The problem with the UN is that while Venezuela is obviously suffering from a serious food and medical emergency the Venezuelan government refuses to admit there is a problem and demands that the UN do something about American and Colombian actions to wreck the Venezuelan economy and disrupt life in general. Only a small minority of Venezuelans believe this but the UN has to respect the views of the recognized government. While most Venezuelans (and most UN members) see the Maduro government as illegal and out of control Maduro is still in control and has allies like China, Russia, Iran and Cuba. Most South American nations oppose Maduro but the UN bylaws are quite clear about how to determine and handle a government that is a UN member.
China and Russia have a major problem with their Venezuelan debt and that is the general inability of the current Venezuelan rulers to act in a rational fashion. For example negotiations for Venezuela to buy Russian submarines resumed in early October when the Venezuelan president visited Russia to make deals. Few details were released, except for the revival of the 2005 effort to buy four subs. Those negotiations fell apart but have been revived to use a billion dollar loan from Russia to buy two Kilo class subs. That was not the main item on the agenda; keeping a Russia-friendly government alive in Venezuela was. President Maduro, seeking to become president-for-life of Venezuela relies a lot on trading access to his mismanaged oil wealth with China and Russia in return for whatever it takes to keep Maduro in power. Russia and China have already obtained claims on Venezuelan oil as collateral for some of the more than $30 billion of Venezuelan debt. But that is useless if Maduro is overthrown so Russia, which long subsidized nearby Cuba, has a unique opportunity in oil-rich Venezuela. Cuba had few natural resources but Venezuela is another matter.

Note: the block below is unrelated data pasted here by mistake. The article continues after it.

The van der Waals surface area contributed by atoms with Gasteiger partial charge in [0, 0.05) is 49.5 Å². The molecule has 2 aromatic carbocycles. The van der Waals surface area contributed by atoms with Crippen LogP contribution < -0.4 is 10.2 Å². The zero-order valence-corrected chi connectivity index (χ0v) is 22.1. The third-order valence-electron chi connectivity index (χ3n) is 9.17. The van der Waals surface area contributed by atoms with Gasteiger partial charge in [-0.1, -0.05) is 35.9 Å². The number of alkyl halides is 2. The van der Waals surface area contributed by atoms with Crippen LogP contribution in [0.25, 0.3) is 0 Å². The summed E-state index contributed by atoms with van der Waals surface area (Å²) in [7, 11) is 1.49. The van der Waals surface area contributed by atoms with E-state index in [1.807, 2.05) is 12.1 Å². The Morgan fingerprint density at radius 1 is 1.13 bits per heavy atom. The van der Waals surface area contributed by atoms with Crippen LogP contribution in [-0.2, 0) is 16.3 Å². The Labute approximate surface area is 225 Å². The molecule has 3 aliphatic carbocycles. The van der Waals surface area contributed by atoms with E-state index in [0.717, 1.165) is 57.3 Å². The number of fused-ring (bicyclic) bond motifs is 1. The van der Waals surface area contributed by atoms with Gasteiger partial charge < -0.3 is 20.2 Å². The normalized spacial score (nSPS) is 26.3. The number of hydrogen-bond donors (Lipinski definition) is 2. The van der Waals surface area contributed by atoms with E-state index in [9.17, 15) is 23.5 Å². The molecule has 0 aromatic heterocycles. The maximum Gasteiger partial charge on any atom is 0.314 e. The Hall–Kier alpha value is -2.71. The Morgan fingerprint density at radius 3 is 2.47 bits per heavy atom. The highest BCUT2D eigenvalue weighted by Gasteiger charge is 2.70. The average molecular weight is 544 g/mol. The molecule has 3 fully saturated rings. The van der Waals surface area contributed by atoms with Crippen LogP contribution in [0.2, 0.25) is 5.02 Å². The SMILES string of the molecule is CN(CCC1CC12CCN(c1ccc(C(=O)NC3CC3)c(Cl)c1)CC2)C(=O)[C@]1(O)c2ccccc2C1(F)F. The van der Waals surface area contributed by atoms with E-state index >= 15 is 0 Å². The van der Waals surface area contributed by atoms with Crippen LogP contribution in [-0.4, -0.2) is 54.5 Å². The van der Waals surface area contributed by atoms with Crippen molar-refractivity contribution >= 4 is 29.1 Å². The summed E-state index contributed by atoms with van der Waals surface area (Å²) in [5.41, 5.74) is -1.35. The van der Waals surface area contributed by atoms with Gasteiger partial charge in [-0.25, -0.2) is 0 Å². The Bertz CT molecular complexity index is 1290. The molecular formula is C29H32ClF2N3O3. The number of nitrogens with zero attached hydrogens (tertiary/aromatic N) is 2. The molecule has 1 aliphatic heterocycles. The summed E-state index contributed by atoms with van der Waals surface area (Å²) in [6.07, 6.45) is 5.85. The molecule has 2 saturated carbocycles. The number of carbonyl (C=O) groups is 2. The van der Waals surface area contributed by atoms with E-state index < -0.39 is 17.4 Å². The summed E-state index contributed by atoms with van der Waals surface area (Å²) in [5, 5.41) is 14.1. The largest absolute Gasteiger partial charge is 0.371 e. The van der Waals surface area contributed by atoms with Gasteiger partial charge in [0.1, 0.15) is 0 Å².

Meanwhile food is increasingly unavailable. Less is being imported and more of that is being stolen by the military, which is in charge of food distribution. Inflation has skyrocketed to the point where the Venezuelan minimum wage, the highest (at $372 a month) for the region in 2007 is now, because of inflation, worth less than $4 a month. The government offers a special food allowance, in recognition of the current food situation, but that only brings the minimum wage to about $9 a month. The government does not try to issue the food supplement in the form of food because it knows that food is more likely to be stolen by government employees while the national currency is worth less and less each day.